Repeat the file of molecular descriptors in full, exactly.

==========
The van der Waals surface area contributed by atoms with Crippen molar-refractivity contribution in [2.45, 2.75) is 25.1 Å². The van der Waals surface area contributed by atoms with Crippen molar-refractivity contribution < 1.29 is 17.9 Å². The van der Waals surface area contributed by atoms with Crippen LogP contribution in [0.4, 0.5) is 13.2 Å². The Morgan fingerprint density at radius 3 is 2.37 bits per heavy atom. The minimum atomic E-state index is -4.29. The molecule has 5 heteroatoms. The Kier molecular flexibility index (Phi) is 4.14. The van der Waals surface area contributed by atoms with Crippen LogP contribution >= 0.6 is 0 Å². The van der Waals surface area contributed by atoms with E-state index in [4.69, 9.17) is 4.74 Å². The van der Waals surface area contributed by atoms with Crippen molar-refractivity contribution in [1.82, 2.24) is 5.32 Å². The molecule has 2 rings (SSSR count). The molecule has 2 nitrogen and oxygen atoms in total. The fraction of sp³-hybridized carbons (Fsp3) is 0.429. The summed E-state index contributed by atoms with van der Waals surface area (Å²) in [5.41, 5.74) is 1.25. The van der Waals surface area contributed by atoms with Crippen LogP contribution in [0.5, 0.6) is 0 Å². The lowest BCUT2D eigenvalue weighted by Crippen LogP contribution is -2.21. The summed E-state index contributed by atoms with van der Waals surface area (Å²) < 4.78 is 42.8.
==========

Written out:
The van der Waals surface area contributed by atoms with Crippen molar-refractivity contribution in [2.45, 2.75) is 25.1 Å². The van der Waals surface area contributed by atoms with Crippen molar-refractivity contribution < 1.29 is 17.9 Å². The van der Waals surface area contributed by atoms with Crippen LogP contribution in [0.4, 0.5) is 13.2 Å². The Morgan fingerprint density at radius 3 is 2.37 bits per heavy atom. The minimum atomic E-state index is -4.29. The molecule has 5 heteroatoms. The Kier molecular flexibility index (Phi) is 4.14. The van der Waals surface area contributed by atoms with Crippen LogP contribution >= 0.6 is 0 Å². The van der Waals surface area contributed by atoms with E-state index in [4.69, 9.17) is 4.74 Å². The van der Waals surface area contributed by atoms with Crippen molar-refractivity contribution in [1.82, 2.24) is 5.32 Å². The molecule has 2 rings (SSSR count). The molecule has 2 nitrogen and oxygen atoms in total. The fraction of sp³-hybridized carbons (Fsp3) is 0.429. The summed E-state index contributed by atoms with van der Waals surface area (Å²) in [5.41, 5.74) is 1.25. The van der Waals surface area contributed by atoms with Crippen LogP contribution in [0.5, 0.6) is 0 Å². The lowest BCUT2D eigenvalue weighted by Crippen LogP contribution is -2.21. The summed E-state index contributed by atoms with van der Waals surface area (Å²) < 4.78 is 42.8.